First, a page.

Sure, that decorative glass candle your aunt got you as a going-away present is worth the bag space… but are you actually allowed to light it? Nope!
One of the easiest rookie mistakes to make is sacrificing a load of space and money for items you won’t actually be able to use once you’ve arrived. Familiarise yourself with your accommodation’s rules ahead of time before you end up with a hefty fine.
Different halls will have different rules, so it’s best not to make assumptions. Anything that needs an open flame is usually a big no, so get creative with your air fresheners and leave the incense and candles at home. Likewise, blue tack is often a big no-no – any marks or plaster injuries left on the wall will come out of your deposit, so it’s best not to risk it.
The University of Manchester specifically requires an ethernet connection for all devices, which means thinking twice about which gadgets you’re bringing in advance. Don’t do what I did and buy a Firestick, only to have it gathering dust in a suitcase, unused. Likewise, it’s sensible to know the rules regarding personal property and insurance before you go packing that PS5 you’ve just got hold of.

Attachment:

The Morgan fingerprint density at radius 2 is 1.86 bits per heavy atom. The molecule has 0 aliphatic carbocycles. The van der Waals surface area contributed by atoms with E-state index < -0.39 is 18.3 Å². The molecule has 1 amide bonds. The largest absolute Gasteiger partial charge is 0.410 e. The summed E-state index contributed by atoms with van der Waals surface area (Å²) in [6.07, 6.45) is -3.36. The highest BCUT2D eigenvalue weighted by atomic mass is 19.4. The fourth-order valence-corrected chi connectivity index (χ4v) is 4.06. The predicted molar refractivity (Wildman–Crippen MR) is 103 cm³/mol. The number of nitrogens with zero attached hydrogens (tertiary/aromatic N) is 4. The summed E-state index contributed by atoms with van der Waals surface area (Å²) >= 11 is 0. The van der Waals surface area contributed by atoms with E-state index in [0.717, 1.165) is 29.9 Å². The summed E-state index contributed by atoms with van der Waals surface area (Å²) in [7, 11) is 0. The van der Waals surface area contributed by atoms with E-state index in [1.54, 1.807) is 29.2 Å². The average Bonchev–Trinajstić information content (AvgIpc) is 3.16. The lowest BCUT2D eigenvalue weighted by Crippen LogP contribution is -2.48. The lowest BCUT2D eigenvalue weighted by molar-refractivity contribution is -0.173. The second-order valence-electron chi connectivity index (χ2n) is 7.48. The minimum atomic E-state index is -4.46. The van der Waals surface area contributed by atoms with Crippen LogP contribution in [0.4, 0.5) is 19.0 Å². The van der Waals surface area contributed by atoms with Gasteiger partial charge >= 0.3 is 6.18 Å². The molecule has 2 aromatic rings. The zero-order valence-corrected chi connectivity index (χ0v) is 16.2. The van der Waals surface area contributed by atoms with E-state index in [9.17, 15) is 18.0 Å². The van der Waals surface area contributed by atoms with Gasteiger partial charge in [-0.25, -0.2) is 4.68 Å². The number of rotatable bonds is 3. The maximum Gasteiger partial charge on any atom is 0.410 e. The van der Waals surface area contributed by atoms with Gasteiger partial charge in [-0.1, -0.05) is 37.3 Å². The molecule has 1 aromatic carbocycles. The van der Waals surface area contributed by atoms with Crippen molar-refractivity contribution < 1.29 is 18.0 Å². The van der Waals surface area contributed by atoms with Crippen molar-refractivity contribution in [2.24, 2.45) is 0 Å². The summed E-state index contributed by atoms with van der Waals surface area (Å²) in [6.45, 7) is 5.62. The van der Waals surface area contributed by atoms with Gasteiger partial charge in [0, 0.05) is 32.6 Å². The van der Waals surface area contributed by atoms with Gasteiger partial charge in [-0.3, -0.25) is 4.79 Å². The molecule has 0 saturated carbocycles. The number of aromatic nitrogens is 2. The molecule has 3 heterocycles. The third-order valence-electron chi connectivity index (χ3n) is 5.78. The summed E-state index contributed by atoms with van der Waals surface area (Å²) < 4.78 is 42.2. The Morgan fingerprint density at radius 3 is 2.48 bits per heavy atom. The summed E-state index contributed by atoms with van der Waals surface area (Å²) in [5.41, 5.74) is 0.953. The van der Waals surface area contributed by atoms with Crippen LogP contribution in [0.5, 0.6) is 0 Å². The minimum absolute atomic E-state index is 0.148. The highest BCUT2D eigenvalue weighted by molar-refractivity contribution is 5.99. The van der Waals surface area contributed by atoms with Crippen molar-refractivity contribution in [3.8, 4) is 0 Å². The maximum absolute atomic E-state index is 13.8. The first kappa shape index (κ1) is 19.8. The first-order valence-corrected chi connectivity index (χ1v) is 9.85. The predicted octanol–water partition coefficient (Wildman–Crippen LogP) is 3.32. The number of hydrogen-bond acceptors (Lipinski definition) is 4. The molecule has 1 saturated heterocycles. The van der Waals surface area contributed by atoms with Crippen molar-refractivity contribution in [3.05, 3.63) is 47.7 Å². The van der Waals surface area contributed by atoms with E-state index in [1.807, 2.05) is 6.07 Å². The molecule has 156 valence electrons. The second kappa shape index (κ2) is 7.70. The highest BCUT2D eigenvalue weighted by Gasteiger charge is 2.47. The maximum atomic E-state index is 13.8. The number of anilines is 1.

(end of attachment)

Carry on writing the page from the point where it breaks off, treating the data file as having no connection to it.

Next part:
Your room will likely be full of boxes and half-unpacked items by the time you come to tackle setting it up. It can be overwhelming and difficult to know where to start, making it tempting to just dive in and try to get it all done as quickly as possible. A better option is probably to assume you won’t get it all done in one evening, and think about what you’ll need first.
A good rule is to make your bed up first (particularly if you can rope your parents into tackling that unruly duvet before they go). Your bathroom supplies should likely be your next priority – now at least you can head to bed whenever you need.
Work on areas according to their level of priority; desk, bookcase, wardrobe etc. And don’t forget, it takes a lot longer than you think to hang, fold, and organise clothes and underwear.
Grab your space!